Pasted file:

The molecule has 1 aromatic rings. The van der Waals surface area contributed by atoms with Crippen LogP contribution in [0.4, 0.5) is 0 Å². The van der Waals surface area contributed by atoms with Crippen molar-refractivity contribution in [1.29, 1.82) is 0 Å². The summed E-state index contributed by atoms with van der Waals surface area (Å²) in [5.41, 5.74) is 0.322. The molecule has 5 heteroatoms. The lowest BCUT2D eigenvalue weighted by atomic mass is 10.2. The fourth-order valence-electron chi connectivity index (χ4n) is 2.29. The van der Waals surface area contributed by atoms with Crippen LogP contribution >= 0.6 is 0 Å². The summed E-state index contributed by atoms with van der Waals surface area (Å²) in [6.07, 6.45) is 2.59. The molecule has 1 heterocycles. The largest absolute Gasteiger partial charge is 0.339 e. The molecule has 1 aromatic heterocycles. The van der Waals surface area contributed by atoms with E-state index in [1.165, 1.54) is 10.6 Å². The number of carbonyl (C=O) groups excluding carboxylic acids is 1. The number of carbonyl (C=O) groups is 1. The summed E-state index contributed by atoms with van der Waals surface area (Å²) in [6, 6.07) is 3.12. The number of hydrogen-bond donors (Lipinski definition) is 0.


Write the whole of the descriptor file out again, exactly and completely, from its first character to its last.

The molecule has 1 aromatic rings. The van der Waals surface area contributed by atoms with Crippen LogP contribution in [0.4, 0.5) is 0 Å². The van der Waals surface area contributed by atoms with Crippen molar-refractivity contribution in [1.29, 1.82) is 0 Å². The summed E-state index contributed by atoms with van der Waals surface area (Å²) in [5.41, 5.74) is 0.322. The molecule has 5 heteroatoms. The lowest BCUT2D eigenvalue weighted by atomic mass is 10.2. The fourth-order valence-electron chi connectivity index (χ4n) is 2.29. The van der Waals surface area contributed by atoms with Crippen LogP contribution >= 0.6 is 0 Å². The summed E-state index contributed by atoms with van der Waals surface area (Å²) in [6.07, 6.45) is 2.59. The molecule has 1 heterocycles. The largest absolute Gasteiger partial charge is 0.339 e. The molecule has 1 aromatic heterocycles. The van der Waals surface area contributed by atoms with E-state index in [1.165, 1.54) is 10.6 Å². The number of carbonyl (C=O) groups excluding carboxylic acids is 1. The number of carbonyl (C=O) groups is 1. The summed E-state index contributed by atoms with van der Waals surface area (Å²) in [6, 6.07) is 3.12. The number of hydrogen-bond donors (Lipinski definition) is 0.